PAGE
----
Running Nomad on ppc64le

Recently I’ve been doing some experimentation with Nomad, a tool that helps manage applications running on a cluster of machines. I first ran through their getting started guide, but wanted to continue my education by deploying it on some of my Barreleye systems to see if it could be used for benchmarking and other lab workloads.

I quickly found that there’s no official support for ppc architectures, but since this isn’t a production environment I wasn’t going to let that stop me.

Note on PPC64 vs PPC64LE

Before POWER8, the POWER architecture was exclusively big-endian. This became a barrier for users as many projects were not designed to consider the endianness of the processor and some applications and libraries would not run properly. There’s an assumption the system is little-endian (since x86 dominates the server and desktop market) and this can be fairly time consuming to address.

IBM responded to customer feedback about this, and introduced bi-endian support in POWER8 to allow the user to decide if they want their OS and applications to use little or big endianness. Since the release of POWER8, the Linux community has mostly moved over to ppc64le, as bugs related to processor endianness are no longer a factor.

For the most part, building code for ppc64le is typically identical to building code for x86_64!

But First, Go!

As Nomad does not officially support ppc, I’ll need to build it from source. The README clearly states that we’ll need Go version 1.9 or newer.

The system I’m working on is kicked with Ubuntu 16.04.4 LTS, and if you bring in the golang-go it will install go 1.6. Alternatively, there is a golang-1.9 package that’ll slap 1.9.2 on your system.

In my case though I’m going to manually install the latest stable version, 1.10, since I know there’s been good work going on to improve the Go assembler and performance for PowerPC. Besides, manually installing Go is easy as pie.

To install go I’ll download the latest built archive for ppc64le, extract it to /usr/local/ and append my PATH environment variable for all users by editing my /etc/profile file. Then I’ll create a go directory in my home directory and update my own .bashrc file to set my GOPATH variable to its path, while also appending $GOPATH/bin to my users PATH variable.

Off the Beaten Path

Next I’ll follow the Installing Nomad documentation on installing via source to see how far I get.

So the only hangup here is there’s no build target in the Makefile for ppc64le. The amd64 target is a pretty close guess to it, so I’ll duplicate that target and make some minor modifications to it.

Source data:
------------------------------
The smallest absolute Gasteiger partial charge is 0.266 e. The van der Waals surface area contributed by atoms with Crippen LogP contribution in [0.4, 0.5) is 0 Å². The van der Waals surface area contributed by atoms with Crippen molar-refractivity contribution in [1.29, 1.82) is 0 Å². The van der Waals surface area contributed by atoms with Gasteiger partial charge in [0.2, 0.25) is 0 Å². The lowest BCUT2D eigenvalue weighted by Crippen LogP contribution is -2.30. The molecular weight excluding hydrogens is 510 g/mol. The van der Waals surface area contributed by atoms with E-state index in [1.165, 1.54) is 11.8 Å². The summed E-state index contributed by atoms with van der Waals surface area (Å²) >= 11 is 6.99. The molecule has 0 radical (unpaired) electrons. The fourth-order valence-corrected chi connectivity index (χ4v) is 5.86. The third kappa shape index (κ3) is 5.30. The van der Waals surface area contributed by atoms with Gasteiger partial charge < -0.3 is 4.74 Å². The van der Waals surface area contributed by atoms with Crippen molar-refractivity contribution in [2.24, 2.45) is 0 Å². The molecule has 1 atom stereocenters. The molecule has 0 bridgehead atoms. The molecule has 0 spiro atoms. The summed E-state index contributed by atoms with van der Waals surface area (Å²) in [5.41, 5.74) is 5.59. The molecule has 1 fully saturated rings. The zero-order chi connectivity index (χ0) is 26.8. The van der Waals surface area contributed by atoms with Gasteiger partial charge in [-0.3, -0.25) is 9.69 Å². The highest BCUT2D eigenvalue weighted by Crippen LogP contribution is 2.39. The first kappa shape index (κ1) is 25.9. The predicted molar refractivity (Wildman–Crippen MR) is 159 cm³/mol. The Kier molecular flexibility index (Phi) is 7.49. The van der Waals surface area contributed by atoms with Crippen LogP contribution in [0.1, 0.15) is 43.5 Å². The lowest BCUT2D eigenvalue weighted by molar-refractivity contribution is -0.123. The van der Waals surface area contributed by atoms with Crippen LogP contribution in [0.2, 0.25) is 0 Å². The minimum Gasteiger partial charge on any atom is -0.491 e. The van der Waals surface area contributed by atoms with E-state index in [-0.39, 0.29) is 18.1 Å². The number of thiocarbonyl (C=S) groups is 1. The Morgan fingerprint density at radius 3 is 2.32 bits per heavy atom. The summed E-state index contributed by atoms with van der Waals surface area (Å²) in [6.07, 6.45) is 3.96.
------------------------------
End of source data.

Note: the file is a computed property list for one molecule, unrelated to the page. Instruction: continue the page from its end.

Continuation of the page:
There it is! I’m still a bit of a noob with Nomad and I’ve only run very basic workloads with it, but everything is working as expected so far. I look forward to doing a bit more tinkering with it in the near future.

Barebones Linux on Barreleye G1

Following up on the previous article, this post will be building a similar barebones Linux for the POWER8-based OpenPOWER Barreleye system.

For this round, I will be building the system on a freshly kicked x86_64 Ubuntu 16.04 VM to capture all dependencies needed to follow the same steps.

Cross Compiling Linux

To get things started I will pull in the various dependencies needed to build the system.

sudo apt install -y build-essential gcc-powerpc64le-linux-gnu libssl-dev bc

With these dependencies in place, I’ll create a new directory to work out of and pull down the kernel the same way as the last post. A minor difference is today the latest stable version is 4.13.1, so I’ll be rolling with that version.

mkdir barebones-ppc64le
cd barebones-ppc64le/
tar xf linux-4.13.1.tar.xz
cd linux-4.13.1/

Next I setup some environment variables to prepare for cross compilation.

export ARCH=powerpc
export CROSS_COMPILE=/usr/bin/powerpc64le-linux-gnu-

The next big step is to configure the kernel. For this platform, I have not yet had success using one of the default configs that comes with the kernel source tree. The good news is that the OpenPOWER firmware of this platform is Linux based and open source. The kernel configuration from the firmware build repo is a known good configuration for this exact system, so that gives me assurance it will work pretty well.

I’ll download the skiroot kernel config, run the kernels make oldconfig to get the kernel build happy with the configuration (piping yes '' to make to accept the default answers to its many questions), and build the kernel using the number of threads returned to me by nproc.

wget -O .config
yes '' | make oldconfig
make -j`nproc`
cp vmlinux ..
cd ..

Building initramfs and Testing

Building the initramfs is also nearly identical to the previous post, just using the cross compiler instead of the default. This is the program that will be my init process.

#include <stdio.h>
#include <unistd.h>
int main() {
  while (1) {
    printf("Hello from the land of Barreleye\n");

And the steps I used to compile and pack into my initramfs

powerpc64le-linux-gnu-gcc -o init -static test.c
echo init | cpio -o --format=newc > initramfs

With that all done, I will upload it to a webserver I have in our lab and boot up my Barreleye system to Petitboot, the firmware stacks primary interface. I’ll exit to a shell, wget the kernel and initramfs and kexec load and execute!

Since I’m connecting into the system from home to the BMC console the interface is a wee bit slow to respond to input, but it does the trick.

Testing my build on a Barreleye system

All looks good! Please feel free to comment or leave any questions you may have.